ACC 422 WEEK 2 – 5 WILEY PLUS EXERCISES,
ALL Week Included
E13-13 (Contingencies) Presented below are three independent situations. Answer the question at the end of each situation.
1. During 2010, Maverick Inc. became involved in a tax dispute with the IRS. Maverick’s attorneys
have indicated that they believe it is probable that Maverick will lose this dispute. They
also believe that Maverick will have to pay the IRS between $800,000 and $1,400,000. After
the 2010 financial statements were issued, the case was settled with the IRS for $1,200,000.
What amount, if any, should be reported as a liability for this contingency as of December 31,
2. On October 1, 2010, Holmgren Chemical was identified as a potentially responsible party by the
Environmental Protection Agency. Holmgren’s management along with its counsel have concluded
that it is probable that Holmgren will be responsible for damages, and a reasonable estimate of
these damages is $6,000,000. Holmgren’s insurance policy of $9,000,000 has a deductible clause
of $500,000. How should Holmgren Chemical report this information in its financial statements at
December 31, 2010?
3. Shinobi Inc. had a manufacturing plant in Darfur, which was destroyed in the civil war. It is not
certain who will compensate Shinobi for this destruction, but Shinobi has been assured by governmental officials that it will receive a definite amount for this plant. The amount of the compensation will be less than the fair value of the plant, but more than its book value. How should the
contingency be reported in the financial statements of Shinobi Inc.?
P13-9 (Premium Entries and Financial Statement Presentation) Sycamore Candy Companyoffers a CD single as a premium for every five candy bar wrappers presented by customers together with $2.50. The candy bars are sold by the company to distributors for 30 cents each. The purchase price of each CD to the company is $2.25; in addition it costs 50 cents to mail each CD. The results of the premium plan for the years 2010 and 2011 are as follows. (All purchases and sales are for cash.)
CDs purchased 250,000 330,000
Candy bars sold 2,895,400 2,743,600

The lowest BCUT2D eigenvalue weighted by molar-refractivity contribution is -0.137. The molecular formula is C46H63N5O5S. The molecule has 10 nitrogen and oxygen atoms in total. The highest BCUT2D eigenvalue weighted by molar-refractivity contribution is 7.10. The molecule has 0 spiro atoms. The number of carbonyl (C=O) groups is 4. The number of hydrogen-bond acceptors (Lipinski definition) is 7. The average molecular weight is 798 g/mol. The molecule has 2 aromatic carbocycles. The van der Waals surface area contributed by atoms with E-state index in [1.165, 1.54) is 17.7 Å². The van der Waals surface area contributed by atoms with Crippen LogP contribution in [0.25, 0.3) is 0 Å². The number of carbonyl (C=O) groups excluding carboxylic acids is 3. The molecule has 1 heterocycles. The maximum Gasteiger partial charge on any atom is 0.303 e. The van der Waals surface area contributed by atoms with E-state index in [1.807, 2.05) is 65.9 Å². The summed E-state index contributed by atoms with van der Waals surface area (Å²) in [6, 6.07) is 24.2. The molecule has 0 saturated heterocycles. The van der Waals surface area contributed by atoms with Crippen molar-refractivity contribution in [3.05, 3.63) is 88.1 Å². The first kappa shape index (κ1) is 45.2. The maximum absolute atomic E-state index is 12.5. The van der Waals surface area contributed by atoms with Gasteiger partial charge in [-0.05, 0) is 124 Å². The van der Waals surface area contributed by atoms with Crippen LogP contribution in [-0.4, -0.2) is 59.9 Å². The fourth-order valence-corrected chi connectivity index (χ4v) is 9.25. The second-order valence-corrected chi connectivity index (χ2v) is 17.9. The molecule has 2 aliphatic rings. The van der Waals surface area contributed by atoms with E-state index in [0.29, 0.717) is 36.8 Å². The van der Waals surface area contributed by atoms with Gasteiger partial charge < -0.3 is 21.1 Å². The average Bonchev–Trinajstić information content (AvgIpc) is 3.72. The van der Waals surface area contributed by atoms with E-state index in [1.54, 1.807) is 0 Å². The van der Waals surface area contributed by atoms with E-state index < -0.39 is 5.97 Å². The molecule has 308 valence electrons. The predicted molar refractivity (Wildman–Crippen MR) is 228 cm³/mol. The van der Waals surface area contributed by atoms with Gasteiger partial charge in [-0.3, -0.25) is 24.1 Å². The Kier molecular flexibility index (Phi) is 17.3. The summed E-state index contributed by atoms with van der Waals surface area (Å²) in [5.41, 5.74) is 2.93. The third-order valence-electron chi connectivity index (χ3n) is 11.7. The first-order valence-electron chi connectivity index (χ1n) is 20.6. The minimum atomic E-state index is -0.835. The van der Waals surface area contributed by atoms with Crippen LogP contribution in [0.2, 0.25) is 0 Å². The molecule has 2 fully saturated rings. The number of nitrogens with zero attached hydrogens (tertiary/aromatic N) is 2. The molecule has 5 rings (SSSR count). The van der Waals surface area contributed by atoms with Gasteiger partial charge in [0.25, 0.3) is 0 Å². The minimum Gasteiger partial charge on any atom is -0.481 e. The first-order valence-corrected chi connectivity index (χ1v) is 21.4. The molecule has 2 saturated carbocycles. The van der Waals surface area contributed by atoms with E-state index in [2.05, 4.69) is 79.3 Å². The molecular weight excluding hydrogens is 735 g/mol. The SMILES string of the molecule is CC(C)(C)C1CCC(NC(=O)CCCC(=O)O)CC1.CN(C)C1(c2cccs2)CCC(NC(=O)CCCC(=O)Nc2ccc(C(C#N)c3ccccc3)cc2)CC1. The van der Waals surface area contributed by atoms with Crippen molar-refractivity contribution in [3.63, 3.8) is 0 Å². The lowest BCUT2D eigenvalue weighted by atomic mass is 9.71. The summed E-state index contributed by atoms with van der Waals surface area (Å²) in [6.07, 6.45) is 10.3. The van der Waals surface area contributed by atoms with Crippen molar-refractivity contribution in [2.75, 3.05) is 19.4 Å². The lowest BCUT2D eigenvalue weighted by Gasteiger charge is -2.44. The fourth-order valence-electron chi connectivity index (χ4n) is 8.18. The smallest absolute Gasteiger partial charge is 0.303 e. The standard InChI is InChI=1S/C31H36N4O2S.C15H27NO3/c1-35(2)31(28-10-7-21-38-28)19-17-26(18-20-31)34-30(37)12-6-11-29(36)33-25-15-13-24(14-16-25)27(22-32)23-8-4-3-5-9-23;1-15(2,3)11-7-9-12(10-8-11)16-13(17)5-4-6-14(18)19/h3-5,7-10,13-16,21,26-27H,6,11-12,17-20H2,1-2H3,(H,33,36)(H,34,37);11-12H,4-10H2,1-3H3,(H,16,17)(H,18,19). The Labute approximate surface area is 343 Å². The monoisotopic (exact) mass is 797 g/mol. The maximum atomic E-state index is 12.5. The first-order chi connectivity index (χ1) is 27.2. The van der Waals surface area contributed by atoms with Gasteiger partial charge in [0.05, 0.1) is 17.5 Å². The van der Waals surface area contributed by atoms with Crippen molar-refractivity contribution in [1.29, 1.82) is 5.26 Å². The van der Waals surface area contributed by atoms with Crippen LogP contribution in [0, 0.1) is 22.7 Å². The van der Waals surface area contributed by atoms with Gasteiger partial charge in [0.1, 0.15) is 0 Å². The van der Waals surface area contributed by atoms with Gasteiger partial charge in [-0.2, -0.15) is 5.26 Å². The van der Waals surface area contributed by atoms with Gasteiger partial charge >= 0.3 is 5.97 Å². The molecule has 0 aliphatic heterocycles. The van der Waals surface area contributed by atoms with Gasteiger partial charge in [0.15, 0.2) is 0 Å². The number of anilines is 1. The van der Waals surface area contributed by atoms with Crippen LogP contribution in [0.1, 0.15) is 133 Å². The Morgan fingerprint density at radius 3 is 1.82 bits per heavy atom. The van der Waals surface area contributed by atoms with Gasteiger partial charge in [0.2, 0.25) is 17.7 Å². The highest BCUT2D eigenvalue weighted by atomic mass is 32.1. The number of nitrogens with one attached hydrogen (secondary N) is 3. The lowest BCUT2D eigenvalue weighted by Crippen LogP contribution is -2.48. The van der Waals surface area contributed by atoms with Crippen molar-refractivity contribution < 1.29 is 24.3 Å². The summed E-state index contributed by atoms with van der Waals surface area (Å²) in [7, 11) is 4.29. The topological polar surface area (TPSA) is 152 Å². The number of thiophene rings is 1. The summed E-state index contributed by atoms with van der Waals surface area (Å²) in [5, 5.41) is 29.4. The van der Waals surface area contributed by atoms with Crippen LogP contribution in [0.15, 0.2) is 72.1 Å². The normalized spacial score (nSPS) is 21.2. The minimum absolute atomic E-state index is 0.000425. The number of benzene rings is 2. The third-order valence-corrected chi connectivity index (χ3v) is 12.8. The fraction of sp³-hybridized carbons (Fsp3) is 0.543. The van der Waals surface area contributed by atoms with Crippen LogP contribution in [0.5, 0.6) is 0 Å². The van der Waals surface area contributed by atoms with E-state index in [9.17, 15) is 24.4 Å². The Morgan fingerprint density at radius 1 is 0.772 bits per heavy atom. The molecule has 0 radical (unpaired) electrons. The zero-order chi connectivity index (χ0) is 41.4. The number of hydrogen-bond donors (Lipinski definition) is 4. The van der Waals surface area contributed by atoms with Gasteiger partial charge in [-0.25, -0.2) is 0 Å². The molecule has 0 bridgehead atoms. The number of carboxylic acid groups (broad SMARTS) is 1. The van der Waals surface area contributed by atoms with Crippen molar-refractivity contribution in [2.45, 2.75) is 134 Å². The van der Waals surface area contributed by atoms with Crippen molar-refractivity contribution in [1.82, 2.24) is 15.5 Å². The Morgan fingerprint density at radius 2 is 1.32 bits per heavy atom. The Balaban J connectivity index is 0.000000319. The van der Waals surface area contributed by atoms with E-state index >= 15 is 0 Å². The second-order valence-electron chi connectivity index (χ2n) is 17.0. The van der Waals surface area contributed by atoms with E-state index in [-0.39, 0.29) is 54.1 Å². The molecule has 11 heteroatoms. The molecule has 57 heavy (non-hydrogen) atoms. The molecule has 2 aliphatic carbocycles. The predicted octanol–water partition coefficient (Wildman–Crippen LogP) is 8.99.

Wrappers redeemed 1,200,000 1,500,000
2010 wrappers expected to be redeemed in 2011 290,000
2011 wrappers expected to be redeemed in 2012 350,000
(a) Prepare the journal entries that should be made in 2010 and 2011 to record the transactions related
to the premium plan of the Sycamore Candy Company.
(b) Indicate the account names, amounts, and classifications of the items related to the premium plan
that would appear on the balance sheet and the income statement at the end of 2010 and 2011.
*E14-21 (Term Modification without Gain—Debtor’s Entries) On December 31, 2010, theAmerican Bank enters into a debt restructuring agreement with Barkley Company, which is now experiencing financial trouble. The bank agrees to restructure a 12%, issued at par, $3,000,000 note receivable by the following modifications:
1. Reducing the principal obligation from $3,000,000 to $2,400,000.
2. Extending the maturity date from December 31, 2010, to January 1, 2014.
3. Reducing the interest rate from 12% to 10%.
Barkley pays interest at the end of each year. On January 1, 2014, Barkley Company pays $2,400,000 in cash to Firstar Bank.
(a) Will the gain recorded by Barkley be equal to the loss recorded by American Bank under the debt
(b) Can Barkley Company record a gain under the term modification mentioned above? Explain.
(c) Assuming that the interest rate Barkley should use to compute interest expense in future periods
is 1.4276%, prepare the interest payment schedule of the note for Barkley Company after the debt
(d) Prepare the interest payment entry for Barkley Company on December 31, 2012.
(e) What entry should Barkley make on January 1, 2014?